The beauty of this story is Jesus’ open, countercultural view and treatment of females. Jesus regularly and directly addressed women, especially while in public. His regard for the full, indispensable worth of women is clearly seen in scripture. However, Jesus did not sugar coat the sin in the life of any woman or man He met. Just like men, He held women personally responsible for their own sin.

Watch how He deals with the Samaritan woman at the well:

 “Go and get your husband,” Jesus told her. “I don’t have a husband,” the woman replied. Jesus said, “You’re right! You don’t have a husband— for you have had five husbands, and you aren’t even married to the man you’re living with now. You certainly spoke the truth!” John 4:16-18 NLT

The Samaritan woman, completely engaged now and having been outed by Jesus, bravely continues the conversation. And Jesus in His kindness reveals to her that He is the long-awaited Messiah (John 4:26).

At this juncture, the disciples return and are mortified to find Jesus speaking not just to a woman, but to a Samaritan woman. Yet, they are too fearful to question Him.

In contrast, the Samaritan woman hurries off to her village full of excitement. In her haste to share what she has learned; she leaves her jar at the well. Through her testimony, many Samaritans believed in Jesus as well as many others who encountered Him during His brief stay in Samaria. 

Then they said to the woman, “Now we believe, not just because of what you told us, but because we have heard him ourselves. Now we know that he is indeed the Savior of the world.” John 4:42 NLT

Just like the Samaritan woman, though our circumstances or others may make us feel invisible, we are not. Jesus sees us and everything we do. Regardless of our situation, He loves us dearly and stands ready to use us if only we believe it. 

Precious Father, even when we feel like no one sees us, we acknowledge you have eyes only for us and we bask in your love. We pray that you will reach a multitude through us despite our invisibility to some. Continue to cover us against the enemy, guide us through the dark times, and by your love shine a light on us making us visible to those who need it most. In the sweet name of Jesus, amen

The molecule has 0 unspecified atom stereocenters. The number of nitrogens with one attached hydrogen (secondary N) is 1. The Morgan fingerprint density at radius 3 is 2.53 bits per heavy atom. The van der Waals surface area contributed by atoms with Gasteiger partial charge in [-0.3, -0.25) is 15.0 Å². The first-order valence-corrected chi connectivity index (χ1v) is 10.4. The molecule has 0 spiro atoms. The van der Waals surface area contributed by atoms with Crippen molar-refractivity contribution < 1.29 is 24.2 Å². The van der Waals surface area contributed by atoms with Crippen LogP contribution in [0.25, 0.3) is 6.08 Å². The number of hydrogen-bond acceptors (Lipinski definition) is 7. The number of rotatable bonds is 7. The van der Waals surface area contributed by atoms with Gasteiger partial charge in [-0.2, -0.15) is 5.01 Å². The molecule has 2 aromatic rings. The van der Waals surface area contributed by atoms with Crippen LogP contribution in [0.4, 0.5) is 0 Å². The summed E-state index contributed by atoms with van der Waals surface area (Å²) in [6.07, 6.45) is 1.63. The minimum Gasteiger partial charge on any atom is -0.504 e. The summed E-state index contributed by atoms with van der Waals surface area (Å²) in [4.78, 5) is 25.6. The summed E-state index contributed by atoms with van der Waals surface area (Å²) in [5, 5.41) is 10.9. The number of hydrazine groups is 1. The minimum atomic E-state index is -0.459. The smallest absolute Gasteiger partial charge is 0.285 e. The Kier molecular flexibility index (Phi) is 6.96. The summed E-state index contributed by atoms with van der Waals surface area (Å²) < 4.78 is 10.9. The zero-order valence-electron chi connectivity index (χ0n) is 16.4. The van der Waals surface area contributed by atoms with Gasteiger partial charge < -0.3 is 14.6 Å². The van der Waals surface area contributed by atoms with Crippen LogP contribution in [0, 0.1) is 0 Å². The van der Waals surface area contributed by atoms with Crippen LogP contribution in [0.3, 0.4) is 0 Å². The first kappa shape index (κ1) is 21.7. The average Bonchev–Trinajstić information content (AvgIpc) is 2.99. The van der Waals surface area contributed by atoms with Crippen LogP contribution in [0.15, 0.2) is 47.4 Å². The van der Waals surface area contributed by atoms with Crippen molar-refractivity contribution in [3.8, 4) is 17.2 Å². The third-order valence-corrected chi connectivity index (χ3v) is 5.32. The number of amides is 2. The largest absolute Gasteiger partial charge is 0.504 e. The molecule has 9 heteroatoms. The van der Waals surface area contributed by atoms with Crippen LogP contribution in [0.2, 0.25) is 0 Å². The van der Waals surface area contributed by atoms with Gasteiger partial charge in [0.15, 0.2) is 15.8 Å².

Written by Melony Henderson

Please note all scripture was taken from the NLT – New Living Translation

Holy Bible, New Living Translation, copyright © 1996, 2004, 2015 by Tyndale House Foundation. Used by permission of Tyndale House Publishers, Inc., Carol Stream, Illinois 60188. All rights reserved.

Other references:

The Rift Between Jews and Samaritans by Pat McCloskey, OFM at Franciscan Media

Encyclopedic Dictionary of the Bible, translated and adapted by Louis F. Hartman, C.SS.R (McGraw Hill) 

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Priscilla – Uncommon but Qualified Teacher

With everything we compete against today, it is so easy to disqualify ourselves or to allow others to disqualify us from our calling. As I studied the life of Priscilla, I could not help but ask myself: “What right do I have to disqualify what only God can qualify?” As Priscilla was revealed to me, I found several biblical intellectuals who name her as the first woman pastor in the early Church. Just think about how easily it would have been, in that day and time, for Priscilla to count herself out of this monumental assignment. Or how she could have, based on her gender and marital status alone, allowed others to disqualify her God-given qualifications.

It is interesting that we are not told where Priscilla is from. Her ethnicity, although presumed Jewish, or her religious heritage is not given in scripture. Even her name is a common Roman name. It is in the book of Acts that the apostle Paul makes Priscilla known to us. Here the scriptures describe how Paul first meets Priscilla and Aquila in Corinth.

“There he met a Jew named Aquila, a native of Pontus, who had recently come from Italy with his wife, Priscilla, because [the Roman Emperor] Claudius had issued an edict that all the Jews were to leave Rome. Paul went to see them, and because he was of the same trade, he stayed with them; and they worked together for they were tent-makers.” Acts 18:2-3 AMP

Passages such as Romans 16:3, which start as “Greet Priscilla and Aquila, my fellow workers in Christ Jesus,” tell us Paul considered them to be his equals. His designation of Priscilla and Aquila as “fellow workers in Christ Jesus,” was terminology often used to describe other respected leaders in ministry. In verse 4 of chapter 16, Paul indicates that he and the Gentile churches were indebted to the couple for their work. High praise indeed.

Now let’s refocus a little more closely on Priscilla.

At the very first mention of Priscilla in the Bible, we are given immediate information that she is the wife of Aquila. I believe this makes her story even more powerful than most. As the mandate of ministry leadership manifests in her life, she isn’t single or widowed, she’s married. Priscilla is this unique woman who walked in the confidence of her calling while married.